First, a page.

Too much coffee could trigger migraines

Too much coffee raises the odds of triggering a migraine headache

Too much coffee raises the odds of triggering a migraine headache

Then again, a 2016 study found that migraine patients who stopped consuming caffeine entirely experienced fewer headaches and much less severe ones at that.

While this study sheds more light on the connection between caffeine and migraines, the research had a few limitations.

Migraine is a disabling primary headache disorder affecting approximately 1.04 billion adults worldwide and representing the most common pain condition causing lost productivity and significant direct and indirect costs. "This study was a novel opportunity to examine the short-term effects of daily caffeinated beverage intake on the risk of migraine headaches".

Drinking three or more servings of caffeinated beverages a day is associated with the onset of a headache on that or the following day in patients with episodic migraine, according to a new study in The American Journal of Medicine, published by Elsevier.

"In patients with episodic migraine, one to two caffeinated drinks were not associated with getting a migraine on the same day", lead author Elizabeth Mostofsky told NBC News.

The study researchers discovered that, among people with periodic migraine headaches, consuming at the least three caffeinated drinks a day was considered to have a higher chance of experiencing migraine on that day or the next day. They also reported the occurrence, duration, intensity of headaches triggered and the medications taken for the same.

The findings were consistent even after the researchers accounted for alcohol consumption, stress, sleep, physical activity and menstruation.

To evaluate the link between caffeinated beverage intake and migraine headache on the same day or on the following day, Mostofsky, Bertisch and colleagues used a self-matched analysis, comparing an individual participant's incidence of migraines on days with caffeinated beverage intake to that same participant's incidence of migraines on days with no caffeinated beverage intake. Whereas some behavioural and environmental factors may only have potential harmful effects on migraine risk, the role of caffeine is particularly complex because the impact depends on dose and frequency. To ensure that the findings focused on caffeine's role in migraines, the researchers also had the participants document all known triggers of migraines, whether that was certain medications or sleeping habits.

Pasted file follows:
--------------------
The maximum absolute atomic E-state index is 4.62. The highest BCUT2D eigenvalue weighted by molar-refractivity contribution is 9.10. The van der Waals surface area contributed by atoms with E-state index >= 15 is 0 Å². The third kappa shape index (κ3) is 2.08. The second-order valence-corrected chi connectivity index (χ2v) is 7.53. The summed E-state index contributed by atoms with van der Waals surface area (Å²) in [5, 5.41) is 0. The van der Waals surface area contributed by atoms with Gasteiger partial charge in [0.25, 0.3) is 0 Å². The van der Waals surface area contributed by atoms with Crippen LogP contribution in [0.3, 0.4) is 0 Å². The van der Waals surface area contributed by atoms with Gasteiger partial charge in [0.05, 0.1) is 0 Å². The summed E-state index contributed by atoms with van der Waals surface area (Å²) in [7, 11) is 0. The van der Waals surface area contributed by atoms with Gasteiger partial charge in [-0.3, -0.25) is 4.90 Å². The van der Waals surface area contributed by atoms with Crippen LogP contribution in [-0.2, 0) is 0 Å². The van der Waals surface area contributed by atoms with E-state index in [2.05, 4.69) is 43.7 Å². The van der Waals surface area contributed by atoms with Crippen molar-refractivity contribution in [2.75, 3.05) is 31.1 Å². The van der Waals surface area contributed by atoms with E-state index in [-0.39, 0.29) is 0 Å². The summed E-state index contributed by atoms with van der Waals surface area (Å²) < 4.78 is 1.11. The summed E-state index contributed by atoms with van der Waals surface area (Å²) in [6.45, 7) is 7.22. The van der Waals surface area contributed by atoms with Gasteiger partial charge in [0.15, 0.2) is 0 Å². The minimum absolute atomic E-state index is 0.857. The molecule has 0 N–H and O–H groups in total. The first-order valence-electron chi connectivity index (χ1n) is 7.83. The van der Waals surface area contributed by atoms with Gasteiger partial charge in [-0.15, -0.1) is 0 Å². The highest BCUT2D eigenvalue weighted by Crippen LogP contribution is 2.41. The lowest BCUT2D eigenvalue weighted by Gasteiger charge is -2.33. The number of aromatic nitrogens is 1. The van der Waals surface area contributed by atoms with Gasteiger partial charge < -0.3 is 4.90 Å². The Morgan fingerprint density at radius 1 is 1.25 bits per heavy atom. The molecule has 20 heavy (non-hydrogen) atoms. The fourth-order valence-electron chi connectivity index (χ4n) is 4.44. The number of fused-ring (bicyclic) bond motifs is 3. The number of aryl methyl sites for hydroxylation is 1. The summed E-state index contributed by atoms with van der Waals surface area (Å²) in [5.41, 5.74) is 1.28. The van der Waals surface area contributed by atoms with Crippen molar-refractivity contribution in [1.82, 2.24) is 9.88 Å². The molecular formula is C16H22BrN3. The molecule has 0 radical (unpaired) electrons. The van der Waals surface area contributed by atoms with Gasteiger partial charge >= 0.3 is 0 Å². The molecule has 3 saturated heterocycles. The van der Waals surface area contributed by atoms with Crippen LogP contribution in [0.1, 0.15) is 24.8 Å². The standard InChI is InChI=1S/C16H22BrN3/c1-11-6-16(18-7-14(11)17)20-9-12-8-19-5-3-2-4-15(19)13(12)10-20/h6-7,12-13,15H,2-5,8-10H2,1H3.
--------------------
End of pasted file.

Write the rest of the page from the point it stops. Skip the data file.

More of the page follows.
One serving of caffeine is typically defined as eight ounces or one cup of caffeinated coffee, six ounces of tea, a 12-ounce can of soft drink and a two-ounce can of an energy drink.

The study noted that more research is needed to pinpoint the exact dosage of caffeine that increases migraine risk, as the serving sizes in the study contained anywhere from 25 to 150 milligrams of the stimulant. "Interestingly, despite some patients with episodic migraines thinking they need to avoid caffeine, we found that drinking one to two servings/day was not associated with higher risk of headache".

Another major constraint: The researchers only asked participants to log the number of caffeinated drinks they had per day, which means the amount of actual caffeine consumed is a bit of a mystery. The research team recommended not consuming over six cups per day, as that was the threshold where numerous study's participants were more susceptible to cardiovascular disease.

All reported having caffeinated beverages on at least one day during the study, with an average of 7.9 servings per week.

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